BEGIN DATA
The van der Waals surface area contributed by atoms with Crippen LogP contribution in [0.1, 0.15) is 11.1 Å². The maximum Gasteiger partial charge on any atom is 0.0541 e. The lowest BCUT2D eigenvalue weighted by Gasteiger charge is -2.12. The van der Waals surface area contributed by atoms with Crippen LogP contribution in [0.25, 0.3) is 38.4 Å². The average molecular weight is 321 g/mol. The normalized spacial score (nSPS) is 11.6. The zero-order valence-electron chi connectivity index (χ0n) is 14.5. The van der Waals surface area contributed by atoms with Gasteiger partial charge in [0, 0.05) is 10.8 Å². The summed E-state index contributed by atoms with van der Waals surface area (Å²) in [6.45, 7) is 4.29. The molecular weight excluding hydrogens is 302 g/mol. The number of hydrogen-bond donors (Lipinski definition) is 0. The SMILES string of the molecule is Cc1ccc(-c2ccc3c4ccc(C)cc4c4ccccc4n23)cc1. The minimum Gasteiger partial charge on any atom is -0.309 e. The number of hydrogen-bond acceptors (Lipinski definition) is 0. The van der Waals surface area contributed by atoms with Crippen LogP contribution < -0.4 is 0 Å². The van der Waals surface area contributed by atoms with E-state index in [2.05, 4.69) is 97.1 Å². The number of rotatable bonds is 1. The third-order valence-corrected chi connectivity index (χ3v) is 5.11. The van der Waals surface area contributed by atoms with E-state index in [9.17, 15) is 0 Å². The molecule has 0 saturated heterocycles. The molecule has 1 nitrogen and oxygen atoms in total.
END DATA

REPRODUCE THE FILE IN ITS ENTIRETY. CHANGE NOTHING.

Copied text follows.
The van der Waals surface area contributed by atoms with Crippen LogP contribution in [0.1, 0.15) is 11.1 Å². The maximum Gasteiger partial charge on any atom is 0.0541 e. The lowest BCUT2D eigenvalue weighted by Gasteiger charge is -2.12. The van der Waals surface area contributed by atoms with Crippen LogP contribution in [0.25, 0.3) is 38.4 Å². The average molecular weight is 321 g/mol. The normalized spacial score (nSPS) is 11.6. The zero-order valence-electron chi connectivity index (χ0n) is 14.5. The van der Waals surface area contributed by atoms with Gasteiger partial charge in [0, 0.05) is 10.8 Å². The summed E-state index contributed by atoms with van der Waals surface area (Å²) in [6.45, 7) is 4.29. The molecular weight excluding hydrogens is 302 g/mol. The number of hydrogen-bond donors (Lipinski definition) is 0. The SMILES string of the molecule is Cc1ccc(-c2ccc3c4ccc(C)cc4c4ccccc4n23)cc1. The minimum Gasteiger partial charge on any atom is -0.309 e. The number of hydrogen-bond acceptors (Lipinski definition) is 0. The van der Waals surface area contributed by atoms with Crippen LogP contribution < -0.4 is 0 Å². The van der Waals surface area contributed by atoms with E-state index in [2.05, 4.69) is 97.1 Å². The number of rotatable bonds is 1. The third-order valence-corrected chi connectivity index (χ3v) is 5.11. The van der Waals surface area contributed by atoms with E-state index in [9.17, 15) is 0 Å². The molecule has 0 saturated heterocycles. The molecule has 1 nitrogen and oxygen atoms in total.